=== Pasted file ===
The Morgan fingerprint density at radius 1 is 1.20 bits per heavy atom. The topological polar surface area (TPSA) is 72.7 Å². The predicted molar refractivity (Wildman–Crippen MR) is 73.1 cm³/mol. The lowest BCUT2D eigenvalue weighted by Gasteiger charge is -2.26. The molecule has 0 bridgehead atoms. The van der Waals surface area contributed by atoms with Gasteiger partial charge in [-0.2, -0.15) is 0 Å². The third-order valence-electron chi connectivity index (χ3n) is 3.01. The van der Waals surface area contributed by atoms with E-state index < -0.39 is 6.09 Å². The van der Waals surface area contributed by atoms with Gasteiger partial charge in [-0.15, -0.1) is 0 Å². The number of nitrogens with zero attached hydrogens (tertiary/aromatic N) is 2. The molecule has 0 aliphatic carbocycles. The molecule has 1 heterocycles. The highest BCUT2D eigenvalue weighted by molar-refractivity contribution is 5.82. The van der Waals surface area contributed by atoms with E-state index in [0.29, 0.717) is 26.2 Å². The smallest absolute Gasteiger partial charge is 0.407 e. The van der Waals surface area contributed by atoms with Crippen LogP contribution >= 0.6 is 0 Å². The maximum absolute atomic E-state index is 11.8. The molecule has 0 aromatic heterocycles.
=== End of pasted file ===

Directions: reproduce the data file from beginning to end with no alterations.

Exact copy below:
The Morgan fingerprint density at radius 1 is 1.20 bits per heavy atom. The topological polar surface area (TPSA) is 72.7 Å². The predicted molar refractivity (Wildman–Crippen MR) is 73.1 cm³/mol. The lowest BCUT2D eigenvalue weighted by Gasteiger charge is -2.26. The molecule has 0 bridgehead atoms. The van der Waals surface area contributed by atoms with Gasteiger partial charge in [-0.2, -0.15) is 0 Å². The third-order valence-electron chi connectivity index (χ3n) is 3.01. The van der Waals surface area contributed by atoms with E-state index < -0.39 is 6.09 Å². The van der Waals surface area contributed by atoms with Gasteiger partial charge in [-0.15, -0.1) is 0 Å². The number of nitrogens with zero attached hydrogens (tertiary/aromatic N) is 2. The molecule has 0 aliphatic carbocycles. The molecule has 1 heterocycles. The highest BCUT2D eigenvalue weighted by molar-refractivity contribution is 5.82. The van der Waals surface area contributed by atoms with E-state index in [0.29, 0.717) is 26.2 Å². The smallest absolute Gasteiger partial charge is 0.407 e. The van der Waals surface area contributed by atoms with Crippen LogP contribution >= 0.6 is 0 Å². The maximum absolute atomic E-state index is 11.8. The molecule has 0 aromatic heterocycles.